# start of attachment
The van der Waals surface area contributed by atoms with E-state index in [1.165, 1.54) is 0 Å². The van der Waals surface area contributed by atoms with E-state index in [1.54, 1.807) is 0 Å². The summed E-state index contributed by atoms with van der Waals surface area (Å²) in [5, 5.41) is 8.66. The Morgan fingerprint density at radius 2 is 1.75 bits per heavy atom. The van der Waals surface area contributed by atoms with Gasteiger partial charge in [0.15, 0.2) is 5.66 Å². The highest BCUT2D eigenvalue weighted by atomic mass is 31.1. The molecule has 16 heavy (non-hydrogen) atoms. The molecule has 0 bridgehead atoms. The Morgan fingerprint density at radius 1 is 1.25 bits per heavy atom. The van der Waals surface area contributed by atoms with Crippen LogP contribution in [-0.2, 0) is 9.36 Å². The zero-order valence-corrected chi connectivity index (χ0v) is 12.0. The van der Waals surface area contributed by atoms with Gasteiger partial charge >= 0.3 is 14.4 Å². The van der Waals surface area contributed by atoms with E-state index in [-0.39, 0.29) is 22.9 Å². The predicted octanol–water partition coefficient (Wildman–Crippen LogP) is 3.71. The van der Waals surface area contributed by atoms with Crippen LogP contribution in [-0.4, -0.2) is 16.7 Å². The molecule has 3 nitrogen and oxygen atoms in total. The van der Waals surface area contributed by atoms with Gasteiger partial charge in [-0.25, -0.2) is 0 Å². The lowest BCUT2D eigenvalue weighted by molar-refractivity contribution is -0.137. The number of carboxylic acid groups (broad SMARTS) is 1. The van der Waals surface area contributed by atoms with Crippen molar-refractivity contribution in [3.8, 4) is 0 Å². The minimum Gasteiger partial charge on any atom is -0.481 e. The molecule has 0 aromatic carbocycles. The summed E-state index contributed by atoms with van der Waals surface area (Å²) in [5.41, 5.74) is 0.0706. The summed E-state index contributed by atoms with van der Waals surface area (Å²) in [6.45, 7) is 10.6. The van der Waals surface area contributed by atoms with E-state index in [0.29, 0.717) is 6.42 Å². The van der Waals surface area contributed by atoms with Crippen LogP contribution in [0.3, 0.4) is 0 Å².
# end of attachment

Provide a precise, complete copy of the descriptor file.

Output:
The van der Waals surface area contributed by atoms with E-state index in [1.165, 1.54) is 0 Å². The van der Waals surface area contributed by atoms with E-state index in [1.54, 1.807) is 0 Å². The summed E-state index contributed by atoms with van der Waals surface area (Å²) in [5, 5.41) is 8.66. The Morgan fingerprint density at radius 2 is 1.75 bits per heavy atom. The van der Waals surface area contributed by atoms with Gasteiger partial charge in [0.15, 0.2) is 5.66 Å². The highest BCUT2D eigenvalue weighted by atomic mass is 31.1. The molecule has 16 heavy (non-hydrogen) atoms. The molecule has 0 bridgehead atoms. The Morgan fingerprint density at radius 1 is 1.25 bits per heavy atom. The van der Waals surface area contributed by atoms with Crippen LogP contribution in [-0.2, 0) is 9.36 Å². The zero-order valence-corrected chi connectivity index (χ0v) is 12.0. The van der Waals surface area contributed by atoms with Gasteiger partial charge >= 0.3 is 14.4 Å². The van der Waals surface area contributed by atoms with E-state index in [-0.39, 0.29) is 22.9 Å². The predicted octanol–water partition coefficient (Wildman–Crippen LogP) is 3.71. The van der Waals surface area contributed by atoms with Crippen LogP contribution in [-0.4, -0.2) is 16.7 Å². The molecule has 3 nitrogen and oxygen atoms in total. The van der Waals surface area contributed by atoms with Gasteiger partial charge in [-0.25, -0.2) is 0 Å². The lowest BCUT2D eigenvalue weighted by molar-refractivity contribution is -0.137. The number of carboxylic acid groups (broad SMARTS) is 1. The van der Waals surface area contributed by atoms with Crippen molar-refractivity contribution in [3.8, 4) is 0 Å². The minimum Gasteiger partial charge on any atom is -0.481 e. The molecule has 0 aromatic carbocycles. The summed E-state index contributed by atoms with van der Waals surface area (Å²) in [5.41, 5.74) is 0.0706. The summed E-state index contributed by atoms with van der Waals surface area (Å²) in [6.45, 7) is 10.6. The van der Waals surface area contributed by atoms with E-state index in [0.29, 0.717) is 6.42 Å². The van der Waals surface area contributed by atoms with Crippen LogP contribution in [0.3, 0.4) is 0 Å².